Some of the amazing young women that I had the privilege of teaching and befriending in Namibia, and who deserve so much more than the misogynist squalor of contemporary Western feminism.

And this leads to the second, non-linguistic point, namely that of pure power. In the same post as previously referred to, Primary and Secondary Qualities, I made the point that all activity is interest-based. Therefore, whatever impetus will deliver us from a particular set of shackles will slap other ones onto our wrists and ankles. Contemporary feminism’s obsession with power would make it quite natural for it to develop into a totalitarian mode of thought. Power relationships are everywhere, yes, and that is precisely why it is foolish to believe that we can emancipate ourselves from them. Since contemporary feminism considers its opponents to be not merely of a different ideological bent, but actual oppressors, no better than tyrants or slave-masters, it feels it can dispense with intellectual argument and simply shout its way to what it believes is liberation. That is to say, contemporary feminism is fundamentally anti-intellectual. So at best, one tyranny – if it is a tyranny – will be replaced by another. This latter tyranny is one in which discourse is silenced, in which women who resist some of the more depraved versions of feminism are told they are but men’s puppets and playthings (never mind that contemporary feminists draw most of their own ideas from often quite misogynist Frenchmen), in which these women are told to denigrate that which makes them special as women, in which those women who truly are oppressed, outside of the West, become secondary to the struggle against oppression, real or imagined, here at home. So the linguistic philosophy of a Wittgenstein or Frege becomes, quite perversely, the attempt at denying the beauty of the feminine itself.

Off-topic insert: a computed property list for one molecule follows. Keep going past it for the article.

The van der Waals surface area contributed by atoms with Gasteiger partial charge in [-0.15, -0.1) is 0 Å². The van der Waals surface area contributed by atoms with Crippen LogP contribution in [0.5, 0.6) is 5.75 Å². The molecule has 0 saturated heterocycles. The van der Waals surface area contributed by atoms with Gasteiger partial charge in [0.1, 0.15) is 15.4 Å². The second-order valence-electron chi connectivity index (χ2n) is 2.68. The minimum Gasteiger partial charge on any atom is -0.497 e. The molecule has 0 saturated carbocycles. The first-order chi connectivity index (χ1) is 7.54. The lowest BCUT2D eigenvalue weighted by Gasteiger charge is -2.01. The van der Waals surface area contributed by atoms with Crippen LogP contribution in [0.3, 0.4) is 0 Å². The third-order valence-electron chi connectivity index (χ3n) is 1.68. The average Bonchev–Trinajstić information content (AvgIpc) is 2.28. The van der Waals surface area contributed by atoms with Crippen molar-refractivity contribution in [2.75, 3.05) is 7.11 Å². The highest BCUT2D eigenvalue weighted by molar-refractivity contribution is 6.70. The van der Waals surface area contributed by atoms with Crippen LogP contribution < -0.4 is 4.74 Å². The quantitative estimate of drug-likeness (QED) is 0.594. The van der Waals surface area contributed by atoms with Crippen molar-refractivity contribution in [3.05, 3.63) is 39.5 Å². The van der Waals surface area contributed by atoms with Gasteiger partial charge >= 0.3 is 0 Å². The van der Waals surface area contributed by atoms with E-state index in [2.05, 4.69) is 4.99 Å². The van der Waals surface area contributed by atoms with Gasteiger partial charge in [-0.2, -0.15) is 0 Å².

Another example of the many ways in which contemporary feminism is anti-intellectual is that I will be told, upon writing this, to simply shut up. One will say that my gender disqualifies me from discourse; that, in fact, I have no right to say what I say. And I need in fact say nothing else, because the totalitarian bedfellows of such supposed liberators require no further comment.


(As an aside, I insert here a few images of some of the women who, through their various gifts, are in my eyes the greatest symbols of female power, and who have certainly had considerable influence on my own work.)


Mary Shelley



Elizabeth Barrett Browning